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Pathway as a Pharmacological Target for Herbal Medicines: An Investigation from Reduning Injection

  • Jianling Liu ,

    Contributed equally to this work with: Jianling Liu, Ke Sun

    Affiliation College of Life Science, Northwest University, Xi’an, Shaanxi, 710069, China

  • Ke Sun ,

    Contributed equally to this work with: Jianling Liu, Ke Sun

    Affiliations College of Life Science, Northwest University, Xi’an, Shaanxi, 710069, China, College of Life Science, Northwest A & F University, Yangling, Shaanxi, 712100, China, Center of Bioinformatics, Northwest A & F University, Yangling, Shaanxi, 712100, China

  • Chunli Zheng,

    Affiliations College of Life Science, Northwest A & F University, Yangling, Shaanxi, 712100, China, Center of Bioinformatics, Northwest A & F University, Yangling, Shaanxi, 712100, China

  • Xuetong Chen,

    Affiliations College of Life Science, Northwest A & F University, Yangling, Shaanxi, 712100, China, Center of Bioinformatics, Northwest A & F University, Yangling, Shaanxi, 712100, China

  • Wenjuan Zhang,

    Affiliations College of Life Science, Northwest A & F University, Yangling, Shaanxi, 712100, China, Center of Bioinformatics, Northwest A & F University, Yangling, Shaanxi, 712100, China

  • Zhengzhong Wang,

    Affiliation State Key Laboratory of New-tech for Chinese Medicine Pharmaceutical Process, Lianyungang, Jiangsu, 222001, China

  • Piar Ali Shar,

    Affiliations College of Life Science, Northwest A & F University, Yangling, Shaanxi, 712100, China, Center of Bioinformatics, Northwest A & F University, Yangling, Shaanxi, 712100, China

  • Wei Xiao , (WX); (YW)

    Affiliation State Key Laboratory of New-tech for Chinese Medicine Pharmaceutical Process, Lianyungang, Jiangsu, 222001, China

  • Yonghua Wang (WX); (YW)

    Affiliations College of Life Science, Northwest A & F University, Yangling, Shaanxi, 712100, China, Center of Bioinformatics, Northwest A & F University, Yangling, Shaanxi, 712100, China

Pathway as a Pharmacological Target for Herbal Medicines: An Investigation from Reduning Injection

  • Jianling Liu, 
  • Ke Sun, 
  • Chunli Zheng, 
  • Xuetong Chen, 
  • Wenjuan Zhang, 
  • Zhengzhong Wang,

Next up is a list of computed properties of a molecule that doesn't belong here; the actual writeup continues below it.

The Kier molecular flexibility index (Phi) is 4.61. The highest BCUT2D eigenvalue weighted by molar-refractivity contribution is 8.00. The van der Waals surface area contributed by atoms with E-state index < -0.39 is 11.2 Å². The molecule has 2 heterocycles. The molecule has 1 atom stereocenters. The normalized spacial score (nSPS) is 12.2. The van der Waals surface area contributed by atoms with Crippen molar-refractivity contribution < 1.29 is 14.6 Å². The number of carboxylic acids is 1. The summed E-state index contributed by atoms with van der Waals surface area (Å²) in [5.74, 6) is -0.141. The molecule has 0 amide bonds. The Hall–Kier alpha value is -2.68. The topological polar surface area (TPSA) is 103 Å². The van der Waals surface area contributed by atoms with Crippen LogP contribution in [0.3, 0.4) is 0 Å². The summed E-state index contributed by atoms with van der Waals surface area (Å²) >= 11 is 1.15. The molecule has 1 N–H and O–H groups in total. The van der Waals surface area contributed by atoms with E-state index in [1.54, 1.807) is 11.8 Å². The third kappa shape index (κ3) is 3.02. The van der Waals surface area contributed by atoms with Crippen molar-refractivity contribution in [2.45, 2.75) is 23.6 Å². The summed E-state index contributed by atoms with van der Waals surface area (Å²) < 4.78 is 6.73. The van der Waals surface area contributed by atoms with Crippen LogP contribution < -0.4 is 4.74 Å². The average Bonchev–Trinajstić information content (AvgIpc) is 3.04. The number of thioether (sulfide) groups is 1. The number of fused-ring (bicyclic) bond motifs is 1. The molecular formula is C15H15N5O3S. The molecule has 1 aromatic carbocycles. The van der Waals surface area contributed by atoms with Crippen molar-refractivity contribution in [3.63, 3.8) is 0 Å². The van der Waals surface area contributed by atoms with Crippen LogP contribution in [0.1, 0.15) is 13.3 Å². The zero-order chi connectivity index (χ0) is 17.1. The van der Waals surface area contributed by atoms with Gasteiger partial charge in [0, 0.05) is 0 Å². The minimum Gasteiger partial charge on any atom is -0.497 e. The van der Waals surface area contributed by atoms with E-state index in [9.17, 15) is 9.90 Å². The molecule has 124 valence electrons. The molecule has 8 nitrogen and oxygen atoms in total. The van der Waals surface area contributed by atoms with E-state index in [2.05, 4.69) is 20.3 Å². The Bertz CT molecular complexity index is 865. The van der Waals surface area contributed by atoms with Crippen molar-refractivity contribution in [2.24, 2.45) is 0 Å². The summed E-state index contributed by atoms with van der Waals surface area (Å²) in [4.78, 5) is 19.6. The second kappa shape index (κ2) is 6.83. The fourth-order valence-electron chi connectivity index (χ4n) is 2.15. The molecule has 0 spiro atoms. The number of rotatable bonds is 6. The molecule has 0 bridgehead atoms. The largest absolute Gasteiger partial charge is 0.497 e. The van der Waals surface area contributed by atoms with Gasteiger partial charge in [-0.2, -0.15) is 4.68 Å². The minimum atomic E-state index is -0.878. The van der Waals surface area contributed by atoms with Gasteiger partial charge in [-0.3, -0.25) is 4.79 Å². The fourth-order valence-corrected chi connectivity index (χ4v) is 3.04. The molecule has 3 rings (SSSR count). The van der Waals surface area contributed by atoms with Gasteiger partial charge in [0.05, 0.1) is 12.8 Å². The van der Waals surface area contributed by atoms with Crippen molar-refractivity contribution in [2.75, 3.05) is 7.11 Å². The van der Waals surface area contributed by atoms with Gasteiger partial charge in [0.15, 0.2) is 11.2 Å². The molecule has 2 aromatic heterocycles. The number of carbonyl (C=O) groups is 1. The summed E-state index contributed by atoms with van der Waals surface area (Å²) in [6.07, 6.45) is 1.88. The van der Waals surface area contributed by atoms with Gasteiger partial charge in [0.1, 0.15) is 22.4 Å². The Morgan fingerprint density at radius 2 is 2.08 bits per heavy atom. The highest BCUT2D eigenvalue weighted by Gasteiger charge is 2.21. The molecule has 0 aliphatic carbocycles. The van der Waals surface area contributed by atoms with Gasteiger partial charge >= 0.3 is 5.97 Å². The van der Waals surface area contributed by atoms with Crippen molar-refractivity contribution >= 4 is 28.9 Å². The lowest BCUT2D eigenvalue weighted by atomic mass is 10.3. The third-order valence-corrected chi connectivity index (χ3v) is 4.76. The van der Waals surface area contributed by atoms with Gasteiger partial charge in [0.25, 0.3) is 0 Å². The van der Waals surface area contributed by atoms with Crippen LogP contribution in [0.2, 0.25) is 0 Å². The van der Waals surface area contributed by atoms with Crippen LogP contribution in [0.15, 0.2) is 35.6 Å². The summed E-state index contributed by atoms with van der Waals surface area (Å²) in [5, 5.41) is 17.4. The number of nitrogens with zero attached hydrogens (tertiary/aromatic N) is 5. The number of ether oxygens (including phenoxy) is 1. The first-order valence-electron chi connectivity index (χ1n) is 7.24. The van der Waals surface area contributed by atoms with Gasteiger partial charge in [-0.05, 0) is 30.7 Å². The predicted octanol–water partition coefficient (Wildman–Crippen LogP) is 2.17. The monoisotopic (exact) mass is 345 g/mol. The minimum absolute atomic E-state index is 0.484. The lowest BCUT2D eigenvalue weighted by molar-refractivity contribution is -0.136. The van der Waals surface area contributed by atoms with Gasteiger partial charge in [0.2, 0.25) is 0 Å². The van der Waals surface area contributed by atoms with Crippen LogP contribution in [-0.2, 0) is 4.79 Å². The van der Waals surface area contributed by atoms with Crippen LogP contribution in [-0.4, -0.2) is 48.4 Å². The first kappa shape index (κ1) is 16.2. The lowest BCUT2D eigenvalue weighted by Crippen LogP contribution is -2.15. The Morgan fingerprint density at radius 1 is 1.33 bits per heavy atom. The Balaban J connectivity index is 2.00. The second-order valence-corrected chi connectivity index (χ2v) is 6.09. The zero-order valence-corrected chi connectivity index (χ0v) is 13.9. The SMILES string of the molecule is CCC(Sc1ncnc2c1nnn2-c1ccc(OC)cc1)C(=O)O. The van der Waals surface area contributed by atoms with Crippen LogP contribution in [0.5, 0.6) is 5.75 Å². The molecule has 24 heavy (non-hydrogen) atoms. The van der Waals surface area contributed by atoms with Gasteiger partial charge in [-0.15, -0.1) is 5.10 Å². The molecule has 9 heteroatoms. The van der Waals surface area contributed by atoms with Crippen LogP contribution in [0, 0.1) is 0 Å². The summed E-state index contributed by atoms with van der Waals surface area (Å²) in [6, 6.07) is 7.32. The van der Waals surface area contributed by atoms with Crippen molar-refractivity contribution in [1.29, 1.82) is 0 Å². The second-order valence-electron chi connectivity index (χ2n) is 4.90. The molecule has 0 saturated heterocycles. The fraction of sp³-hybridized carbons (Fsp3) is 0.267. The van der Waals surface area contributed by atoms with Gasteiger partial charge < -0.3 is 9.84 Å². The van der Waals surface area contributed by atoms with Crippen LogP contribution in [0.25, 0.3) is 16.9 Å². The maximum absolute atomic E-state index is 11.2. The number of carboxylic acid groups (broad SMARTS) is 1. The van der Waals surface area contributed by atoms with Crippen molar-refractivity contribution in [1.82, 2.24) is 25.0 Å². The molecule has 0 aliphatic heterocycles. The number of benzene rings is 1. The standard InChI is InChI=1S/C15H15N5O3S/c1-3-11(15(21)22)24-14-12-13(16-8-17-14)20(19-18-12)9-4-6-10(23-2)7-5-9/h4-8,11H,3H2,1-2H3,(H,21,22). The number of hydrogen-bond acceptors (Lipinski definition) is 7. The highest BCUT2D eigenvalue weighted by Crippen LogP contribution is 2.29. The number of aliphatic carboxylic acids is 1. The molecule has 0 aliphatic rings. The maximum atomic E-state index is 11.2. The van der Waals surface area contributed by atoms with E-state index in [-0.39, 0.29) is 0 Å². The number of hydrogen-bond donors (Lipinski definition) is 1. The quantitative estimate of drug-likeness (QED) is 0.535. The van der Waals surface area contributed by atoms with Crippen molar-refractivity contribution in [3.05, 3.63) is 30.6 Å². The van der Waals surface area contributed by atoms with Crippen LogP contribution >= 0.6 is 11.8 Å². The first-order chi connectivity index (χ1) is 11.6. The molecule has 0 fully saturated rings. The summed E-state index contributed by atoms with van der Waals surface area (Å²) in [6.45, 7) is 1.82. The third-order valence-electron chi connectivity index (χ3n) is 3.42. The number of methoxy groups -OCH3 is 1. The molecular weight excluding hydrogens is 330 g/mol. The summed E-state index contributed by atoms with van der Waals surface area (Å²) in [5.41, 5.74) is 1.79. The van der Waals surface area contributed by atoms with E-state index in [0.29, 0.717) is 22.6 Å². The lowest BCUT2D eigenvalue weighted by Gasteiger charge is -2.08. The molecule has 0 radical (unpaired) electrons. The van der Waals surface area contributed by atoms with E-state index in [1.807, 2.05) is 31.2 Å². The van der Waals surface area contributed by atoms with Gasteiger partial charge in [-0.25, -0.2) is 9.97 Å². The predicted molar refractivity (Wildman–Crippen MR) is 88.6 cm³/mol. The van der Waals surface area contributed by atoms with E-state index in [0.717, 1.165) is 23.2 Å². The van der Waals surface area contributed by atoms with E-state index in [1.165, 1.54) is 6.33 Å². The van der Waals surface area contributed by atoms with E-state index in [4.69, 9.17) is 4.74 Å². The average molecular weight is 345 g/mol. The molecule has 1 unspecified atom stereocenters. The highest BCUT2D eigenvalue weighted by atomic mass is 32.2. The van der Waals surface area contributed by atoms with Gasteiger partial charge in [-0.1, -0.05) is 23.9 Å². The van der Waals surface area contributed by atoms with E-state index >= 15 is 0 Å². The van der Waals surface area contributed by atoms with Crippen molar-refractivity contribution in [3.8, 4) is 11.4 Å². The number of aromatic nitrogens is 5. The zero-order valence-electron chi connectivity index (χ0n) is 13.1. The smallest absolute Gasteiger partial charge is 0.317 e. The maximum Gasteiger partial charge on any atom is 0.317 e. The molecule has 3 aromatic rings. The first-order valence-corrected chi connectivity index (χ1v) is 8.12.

• Piar Ali Shar, 
  • Wei Xiao, 
  • Yonghua Wang


As a rich natural resource for drug discovery, Traditional Chinese Medicine (TCM) plays an important role in complementary and alternative medical systems. TCM shows a daunting complexity of compounds featuring multi-components and multi-targets to cure diseases, which thus always makes it extremely difficult to systematically explain the molecular mechanisms adequately using routine methods. In the present work, to reveal the systematic mechanism of herbal formulae, we developed a pathway-based strategy by combining the pathways integrating, target selection, reverse drug targeting and network analysis together, and then exemplified it by Reduning injection (RDN), a clinically widely used herbal medicine injection, in combating inflammation. The anti-inflammatory effects exerted by the major ingredients of RDN at signaling pathways level were systematically investigated. More importantly, our predicted results were also experimentally validated. Our strategy provides a deep understanding of the pharmacological functions of herbal formulae from molecular to systematic level, which may lead to more successful applications of systems pharmacology for drug discovery and development.


Traditional Chinese Medicine (TCM) plays an important role in human health through thousands of years of clinical practice [1]. However, the molecular mechanisms involved in TCM still remain somewhat unclear. Herbal medicines are normally designed and featured as multicomponent systems that target multi-targets [2], which makes it hard to decipher the mechanisms of action like those single target drugs by traditional pharmacological methods.

Recently, systems pharmacology is increasingly gaining acceptance as a promising way to address the complex problems for herbal medicines [3]. In our previous work, we have successfully built an integrated platform of systems pharmacology and applied it into the discovery of bioactive ingredients [4], prediction of drug targets [5], exploration of therapeutic mechanisms [6,7] and reveal of TCM combination rule [8,9], etc. This platform mainly focus on a large-scale analysis to find the bioactive compounds and targets and then build drug-disease connections to reveal how herbal medicine actually works on diseases [6].